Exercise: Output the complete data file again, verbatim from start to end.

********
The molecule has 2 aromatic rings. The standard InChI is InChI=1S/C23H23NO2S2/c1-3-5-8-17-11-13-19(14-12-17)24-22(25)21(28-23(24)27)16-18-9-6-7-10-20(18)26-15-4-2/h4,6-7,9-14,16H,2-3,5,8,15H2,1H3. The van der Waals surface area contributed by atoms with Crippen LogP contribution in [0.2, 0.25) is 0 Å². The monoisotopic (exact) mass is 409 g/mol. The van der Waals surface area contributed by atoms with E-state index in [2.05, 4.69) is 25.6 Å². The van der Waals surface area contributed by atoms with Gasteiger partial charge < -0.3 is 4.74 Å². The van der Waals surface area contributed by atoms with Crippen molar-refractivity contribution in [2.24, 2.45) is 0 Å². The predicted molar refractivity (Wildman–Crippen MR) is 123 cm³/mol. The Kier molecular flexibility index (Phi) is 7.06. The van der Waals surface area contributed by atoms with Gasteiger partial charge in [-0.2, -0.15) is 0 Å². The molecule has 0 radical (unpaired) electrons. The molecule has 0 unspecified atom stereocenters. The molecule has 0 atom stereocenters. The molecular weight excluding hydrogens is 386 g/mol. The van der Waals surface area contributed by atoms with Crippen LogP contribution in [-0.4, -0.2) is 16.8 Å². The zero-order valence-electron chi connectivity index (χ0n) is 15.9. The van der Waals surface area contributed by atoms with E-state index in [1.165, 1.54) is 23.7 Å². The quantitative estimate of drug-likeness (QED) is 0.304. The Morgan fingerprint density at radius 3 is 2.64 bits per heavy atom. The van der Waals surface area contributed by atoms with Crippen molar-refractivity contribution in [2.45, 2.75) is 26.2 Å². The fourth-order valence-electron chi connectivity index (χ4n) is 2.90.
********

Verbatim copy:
The molecule has 2 aromatic rings. The standard InChI is InChI=1S/C23H23NO2S2/c1-3-5-8-17-11-13-19(14-12-17)24-22(25)21(28-23(24)27)16-18-9-6-7-10-20(18)26-15-4-2/h4,6-7,9-14,16H,2-3,5,8,15H2,1H3. The van der Waals surface area contributed by atoms with Crippen LogP contribution in [0.2, 0.25) is 0 Å². The monoisotopic (exact) mass is 409 g/mol. The van der Waals surface area contributed by atoms with E-state index in [2.05, 4.69) is 25.6 Å². The van der Waals surface area contributed by atoms with Gasteiger partial charge < -0.3 is 4.74 Å². The van der Waals surface area contributed by atoms with Crippen molar-refractivity contribution in [2.24, 2.45) is 0 Å². The predicted molar refractivity (Wildman–Crippen MR) is 123 cm³/mol. The Kier molecular flexibility index (Phi) is 7.06. The van der Waals surface area contributed by atoms with Gasteiger partial charge in [-0.2, -0.15) is 0 Å². The molecule has 0 radical (unpaired) electrons. The molecule has 0 unspecified atom stereocenters. The molecule has 0 atom stereocenters. The molecular weight excluding hydrogens is 386 g/mol. The van der Waals surface area contributed by atoms with Crippen LogP contribution in [-0.4, -0.2) is 16.8 Å². The zero-order valence-electron chi connectivity index (χ0n) is 15.9. The van der Waals surface area contributed by atoms with E-state index in [1.165, 1.54) is 23.7 Å². The quantitative estimate of drug-likeness (QED) is 0.304. The Morgan fingerprint density at radius 3 is 2.64 bits per heavy atom. The van der Waals surface area contributed by atoms with Crippen molar-refractivity contribution in [2.45, 2.75) is 26.2 Å². The fourth-order valence-electron chi connectivity index (χ4n) is 2.90.